May 11, 2012

Moving Your Lectures to the Cloud

I've been slowly working toward moving my Calculus class online over the last several weeks in anticipation for next year's crop. Through this process I've learned some very valuable lessons that I think teachers at large should consider when doing the same.

Don't record in-class lectures
Yes, this is contrary to what your first impulse is when you think about moving your class online. However, I think it's important to consider the following:

  1. Long classroom lectures are ineffective at engaging students, this has been routinely proven time and time again. Recording ineffective lectures and putting them online does nothing to increase the effectiveness of that lecture. Students who were bored in person will be bored at home. 
  2. Recorded in-class lectures alienate the online student. When in the presence of a speaker a student is captivated and can interact with the lesson. The online student cannot interact with the speaker and is never the focus of the speaker. 

On rare occasion I'll find recorded lectures in front of an audience that captivate me online (TED talks are good examples). But even these lectures leave me with a sense of "I wish I was there in that room to appreciate this even more." MIT Open Course Ware system is ineffective in driving student engagement precisely for this purpose; their videos are not made-for-the-web, but are rather made-for-the-room and adapted to the web. The online student feels distant and not connected. I don't think this is a good solution for the future of online learning. 

Record short videos with the online student as your audience
Videos are important and will be your tool to teaching online, but you MUST make the online student your audience. If you have a long lecture prepared, break it up in chunks of 1-2 minute clips and create an outline for the lecture on your webpage with each topic referencing a youtube link. I've found that students are more likely to work their way though a logical sequence of short videos than a very long, continuous lecture.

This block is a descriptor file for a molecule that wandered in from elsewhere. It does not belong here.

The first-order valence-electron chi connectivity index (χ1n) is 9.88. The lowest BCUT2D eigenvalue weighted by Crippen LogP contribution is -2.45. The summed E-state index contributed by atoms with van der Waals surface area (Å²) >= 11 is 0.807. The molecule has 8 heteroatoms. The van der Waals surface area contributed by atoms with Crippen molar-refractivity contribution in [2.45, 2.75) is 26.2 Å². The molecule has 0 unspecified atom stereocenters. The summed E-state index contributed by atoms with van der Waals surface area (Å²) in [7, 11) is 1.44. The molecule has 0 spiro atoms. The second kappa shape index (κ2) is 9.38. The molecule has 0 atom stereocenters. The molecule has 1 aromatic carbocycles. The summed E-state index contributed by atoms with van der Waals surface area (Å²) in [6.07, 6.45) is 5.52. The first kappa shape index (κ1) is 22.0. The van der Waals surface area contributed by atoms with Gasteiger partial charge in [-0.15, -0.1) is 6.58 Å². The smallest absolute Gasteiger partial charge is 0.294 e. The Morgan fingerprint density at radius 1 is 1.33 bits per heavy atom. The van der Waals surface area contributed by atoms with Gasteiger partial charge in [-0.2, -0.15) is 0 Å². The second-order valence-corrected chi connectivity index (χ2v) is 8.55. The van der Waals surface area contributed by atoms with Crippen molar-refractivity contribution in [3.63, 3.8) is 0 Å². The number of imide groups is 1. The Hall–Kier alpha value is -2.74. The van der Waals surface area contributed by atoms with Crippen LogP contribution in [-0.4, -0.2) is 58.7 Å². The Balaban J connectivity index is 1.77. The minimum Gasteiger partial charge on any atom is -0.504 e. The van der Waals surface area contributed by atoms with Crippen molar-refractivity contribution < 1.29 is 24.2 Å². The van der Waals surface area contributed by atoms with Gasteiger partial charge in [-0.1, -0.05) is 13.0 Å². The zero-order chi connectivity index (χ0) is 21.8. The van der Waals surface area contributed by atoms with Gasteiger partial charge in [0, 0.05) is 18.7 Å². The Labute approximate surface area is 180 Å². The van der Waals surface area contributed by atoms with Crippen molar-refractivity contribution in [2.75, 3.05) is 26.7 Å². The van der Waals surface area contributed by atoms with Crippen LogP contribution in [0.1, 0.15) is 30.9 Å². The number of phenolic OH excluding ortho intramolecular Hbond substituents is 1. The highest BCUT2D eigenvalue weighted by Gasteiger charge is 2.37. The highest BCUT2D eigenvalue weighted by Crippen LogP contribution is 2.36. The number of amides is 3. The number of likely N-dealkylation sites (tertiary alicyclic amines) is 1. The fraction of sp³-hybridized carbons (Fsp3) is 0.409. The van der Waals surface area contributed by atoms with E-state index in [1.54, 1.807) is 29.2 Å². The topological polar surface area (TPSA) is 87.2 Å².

Check out Udacity's youtube channel. Now, these videos are embedded to their website and are followed by built-in quizzes, but you could make video lectures broken into 1-2 minute bits like this yourself with no problem. This format is infinitely more accessible than MIT's hour-long-recorded-lecture paradigm. 

Interact with the online student
This is actually not as hard as you might first imagine. At the end of each video clip (or every-so-many video clips) ask the online student to perform some task on the computer. After several weeks of the course, post videos which respond to questions students have raised in email, in-class, or forum situations. This will give the students the feeling that they are actually in contact with the person behind the internet producing their instruction (which in fact they are!)

At Udacity the instructors will post weekly "office hours" and answer questions they see in the forum. You could think of one or two stumbling blocks your kids have encountered and insert a video about those things as the course goes on. 

Provide students an opportunity to collaborate
This could be as simple as asking students to leave comments on youtube (by the way, you can restrict access to videos on youtube to certain users), holding "twitter" office hours, or monitoring a facebook group. The important thing here is to provide online an analogous tool to in-class discussion. Students will have questions about your lessons - let them talk about it!

Above everything, go for it
Students are consuming the internet more than any generation before; it makes little sense to resist that. Rather, take advantage of this trend by producing quality online content for your course which can be accessed online. Don't be fooled though; bad instruction plus technology does not yield better instruction!


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